Changes in the lipid microenvironment of β-(1,3)-D-glucan synthase of Aspergillus fumigatus is a new clinically important echinocandin resistance mechanism

S. Satish1 , C. Jimenez-Ortigosa1 , Y. Zhao1 , M.H. Lee1 , E. Dolgov1 , T. Kruger2 , S. Park1 , D. Denning3 , O. Kniemeyer2 , A. Brakhage2 , D.S. Perlin1

Author address: 

1Center For Discovery And Innovation, Hackensack Meridian Health, Nutley, United States of America, 2Leibniz Institute for Natural Product Research and Infection Biology (HKI), Jena, Germany, 3University of Manchester, Manchester, United Kingdom


Objectives: Aspergillus fumigatus is a leading cause of opportunistic invasive fungal infections. Resistance to first-line triazole antifungals has led to therapy with echinocandin drugs. Recently, we identified several high Minimum Effective Concentration (MEC) A. fumigatus clinical isolates from patients failing echinocandin therapy. Echinocandin resistance in Candida is known to arise from amino acid substitutions in β-(1,3)-D-glucan synthase encoded by the fks1 gene. Yet, these clinical isolates did not contain mutations in fks1, indicating an undefined resistance mechanism. The objective of this study was to explore a novel mechanism of echinocandin resistance independent of fks1 mutations.

Methods: To explore this new mechanism, we used a lab-derived strain, RG101, which does not contain fks1 mutations but is resistant to caspofungin (CAS). Inhibition of glucan synthase enzyme isolated from RG101 grown in the absence and presence of CAS was determined in vitro using radioactive substrate and IC50 (drug concentration required for 50% reduction of activity) values were measured. Post-translational modifications (PTMs) potentially leading to resistance was explored by evaluating enzyme derived from RG101 grown in the absence and presence of CAS (1 µg/mL) using nano LC-MS/MS. A comprehensive lipidomics analysis was also performed to compare lipid profiles of glucan synthase containing fractions derived from RG101 grown in the absence and presence of CAS (1 µg/mL) using LC-MS/MS. To measure Reactive Oxygen Species (ROS) levels induced by different echinocandins, a 2’,7’-dichlorofluorescin diacetate (DCFDA)-based fluorescence assay was used, and ROS levels measured after one hour of drug exposure.

Results: Glucan synthase isolated from RG101 was fully sensitive to echinocandins. Yet, exposure of RG101 to CAS during growth yielded a modified enzyme that was drug insensitive (4 log-orders) in kinetic inhibition assays, and this insensitivity was also observed for enzymes isolated from clinical isolates. To understand this alteration, we analyzed whole enzyme post-translational modifications, but found none linked to resistance. However, analysis of the lipid microenvironment of CASinduced resistant enzyme revealed a prominent increase in abundance of dihydrosphingosine (DhSph) and phytosphingosine (PhSph). Exogenous addition of DhSph and PhSph to sensitive enzyme recapitulated the drug insensitivity of the CAS-derived enzyme. Further analysis demonstrated that CAS induces mitochondrial-derived ROS, and dampening ROS formation by antimycin A or thiourea eliminated drug-induced resistance.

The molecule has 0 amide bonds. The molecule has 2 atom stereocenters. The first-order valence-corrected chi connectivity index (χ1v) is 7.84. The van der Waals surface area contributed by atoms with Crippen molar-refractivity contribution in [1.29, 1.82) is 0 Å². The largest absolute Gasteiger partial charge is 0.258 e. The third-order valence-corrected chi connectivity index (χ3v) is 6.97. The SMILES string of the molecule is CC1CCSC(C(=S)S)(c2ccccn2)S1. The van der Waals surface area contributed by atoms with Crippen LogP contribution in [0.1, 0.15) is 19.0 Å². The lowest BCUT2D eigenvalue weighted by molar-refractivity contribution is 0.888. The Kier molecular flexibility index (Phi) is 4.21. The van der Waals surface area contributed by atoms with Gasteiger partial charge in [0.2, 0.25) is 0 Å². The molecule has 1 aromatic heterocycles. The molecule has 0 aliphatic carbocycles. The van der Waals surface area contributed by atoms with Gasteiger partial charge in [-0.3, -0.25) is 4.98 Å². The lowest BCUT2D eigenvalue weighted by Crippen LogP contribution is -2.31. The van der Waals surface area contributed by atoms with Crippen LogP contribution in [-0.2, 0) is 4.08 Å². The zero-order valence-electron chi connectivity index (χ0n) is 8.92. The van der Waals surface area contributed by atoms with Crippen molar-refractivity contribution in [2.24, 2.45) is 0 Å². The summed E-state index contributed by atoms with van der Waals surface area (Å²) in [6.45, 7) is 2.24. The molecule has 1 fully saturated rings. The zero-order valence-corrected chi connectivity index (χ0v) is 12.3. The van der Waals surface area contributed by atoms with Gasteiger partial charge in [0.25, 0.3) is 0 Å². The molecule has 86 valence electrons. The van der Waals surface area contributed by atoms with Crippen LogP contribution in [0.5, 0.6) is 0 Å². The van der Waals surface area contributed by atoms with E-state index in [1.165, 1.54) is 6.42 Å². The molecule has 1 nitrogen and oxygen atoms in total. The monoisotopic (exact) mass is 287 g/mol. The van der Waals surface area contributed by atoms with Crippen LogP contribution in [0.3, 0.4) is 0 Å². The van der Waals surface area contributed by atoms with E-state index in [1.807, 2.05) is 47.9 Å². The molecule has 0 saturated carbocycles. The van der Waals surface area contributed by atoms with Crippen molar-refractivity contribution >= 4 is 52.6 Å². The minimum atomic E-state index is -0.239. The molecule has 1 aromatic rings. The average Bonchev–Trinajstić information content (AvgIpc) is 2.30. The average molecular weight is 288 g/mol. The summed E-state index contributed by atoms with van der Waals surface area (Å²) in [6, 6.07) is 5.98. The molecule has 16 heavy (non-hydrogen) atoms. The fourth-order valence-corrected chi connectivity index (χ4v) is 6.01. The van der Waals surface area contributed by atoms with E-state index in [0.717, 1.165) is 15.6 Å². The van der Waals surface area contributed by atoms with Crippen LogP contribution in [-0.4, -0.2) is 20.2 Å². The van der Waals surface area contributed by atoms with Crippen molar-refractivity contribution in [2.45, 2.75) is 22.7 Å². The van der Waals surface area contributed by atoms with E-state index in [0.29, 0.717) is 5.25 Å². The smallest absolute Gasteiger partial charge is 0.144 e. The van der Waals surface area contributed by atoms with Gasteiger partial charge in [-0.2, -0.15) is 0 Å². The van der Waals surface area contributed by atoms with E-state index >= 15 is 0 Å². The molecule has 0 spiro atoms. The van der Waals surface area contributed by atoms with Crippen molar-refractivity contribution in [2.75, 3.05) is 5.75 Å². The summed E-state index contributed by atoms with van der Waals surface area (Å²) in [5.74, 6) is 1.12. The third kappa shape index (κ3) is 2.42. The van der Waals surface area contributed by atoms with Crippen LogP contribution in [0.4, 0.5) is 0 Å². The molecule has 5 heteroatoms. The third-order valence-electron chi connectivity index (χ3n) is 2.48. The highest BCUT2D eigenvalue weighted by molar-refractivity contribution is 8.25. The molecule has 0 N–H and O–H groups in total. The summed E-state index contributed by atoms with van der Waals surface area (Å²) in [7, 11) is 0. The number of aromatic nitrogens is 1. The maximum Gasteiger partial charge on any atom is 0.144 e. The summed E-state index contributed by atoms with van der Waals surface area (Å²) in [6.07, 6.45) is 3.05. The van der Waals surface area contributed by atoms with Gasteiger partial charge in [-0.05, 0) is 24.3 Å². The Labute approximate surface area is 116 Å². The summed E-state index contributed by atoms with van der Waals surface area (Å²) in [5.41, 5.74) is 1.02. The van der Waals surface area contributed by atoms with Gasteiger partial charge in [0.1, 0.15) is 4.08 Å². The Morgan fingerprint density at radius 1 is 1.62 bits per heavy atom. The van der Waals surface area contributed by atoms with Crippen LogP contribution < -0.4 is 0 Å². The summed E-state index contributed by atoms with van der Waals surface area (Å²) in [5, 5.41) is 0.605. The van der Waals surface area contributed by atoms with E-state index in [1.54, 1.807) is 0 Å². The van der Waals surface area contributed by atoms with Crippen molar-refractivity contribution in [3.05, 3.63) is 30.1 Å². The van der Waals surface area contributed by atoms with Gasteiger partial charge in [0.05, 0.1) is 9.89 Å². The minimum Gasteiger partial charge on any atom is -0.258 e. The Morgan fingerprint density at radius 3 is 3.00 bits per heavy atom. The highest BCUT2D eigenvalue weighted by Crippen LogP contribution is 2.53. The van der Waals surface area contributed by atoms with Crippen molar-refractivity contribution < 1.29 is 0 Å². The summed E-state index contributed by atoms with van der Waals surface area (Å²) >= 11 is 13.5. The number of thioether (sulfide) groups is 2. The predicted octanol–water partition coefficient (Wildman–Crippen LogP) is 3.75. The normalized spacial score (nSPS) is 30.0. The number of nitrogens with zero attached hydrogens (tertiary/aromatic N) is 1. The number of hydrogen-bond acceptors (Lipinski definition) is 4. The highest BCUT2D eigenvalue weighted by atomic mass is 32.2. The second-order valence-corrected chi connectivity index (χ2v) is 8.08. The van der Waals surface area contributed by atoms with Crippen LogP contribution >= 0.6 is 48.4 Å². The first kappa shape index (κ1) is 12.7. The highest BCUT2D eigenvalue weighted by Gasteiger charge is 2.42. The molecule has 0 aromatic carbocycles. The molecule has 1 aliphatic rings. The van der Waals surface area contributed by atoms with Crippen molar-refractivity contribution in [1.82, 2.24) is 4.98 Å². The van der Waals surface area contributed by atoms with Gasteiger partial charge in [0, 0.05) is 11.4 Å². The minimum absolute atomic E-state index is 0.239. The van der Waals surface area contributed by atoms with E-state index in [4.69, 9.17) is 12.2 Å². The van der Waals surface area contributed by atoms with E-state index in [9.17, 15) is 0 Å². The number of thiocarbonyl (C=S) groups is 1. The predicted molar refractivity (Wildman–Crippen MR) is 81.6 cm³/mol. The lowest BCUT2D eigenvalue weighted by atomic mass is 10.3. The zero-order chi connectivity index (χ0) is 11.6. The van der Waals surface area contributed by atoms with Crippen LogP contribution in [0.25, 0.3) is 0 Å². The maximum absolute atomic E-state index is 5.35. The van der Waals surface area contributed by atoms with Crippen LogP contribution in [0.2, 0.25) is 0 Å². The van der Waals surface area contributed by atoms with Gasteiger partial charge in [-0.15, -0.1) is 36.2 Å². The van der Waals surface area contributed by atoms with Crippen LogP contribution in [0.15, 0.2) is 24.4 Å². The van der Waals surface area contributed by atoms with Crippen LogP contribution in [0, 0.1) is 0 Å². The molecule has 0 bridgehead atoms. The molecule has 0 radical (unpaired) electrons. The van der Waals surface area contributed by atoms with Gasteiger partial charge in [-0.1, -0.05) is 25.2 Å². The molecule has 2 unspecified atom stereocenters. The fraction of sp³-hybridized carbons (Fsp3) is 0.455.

Conclusion: We conclude that CAS-induces cellular stress, promoting formation of ROS, triggering an alteration in the composition of plasma membrane lipids within the local environment of glucan synthase, rendering it insensitive to echinocandins. We have discovered a new mechanism of resistance in A. fumigatus independent of the well-characterized FKS mutation mechanism observed in Candida. This study also identifies an off-target effect of CAS, ROS production in A. fumigatus, and integrates oxidative stress and sphingolipid alterations into a novel mechanism of resistance. This stress-induced response has implications for drug resistance and/or tolerance mechanisms in other fungal pathogens.


abstract No: 


Full conference title: 

9th Trends in Medical Mycology Conference 2019
    • TIMM (2019)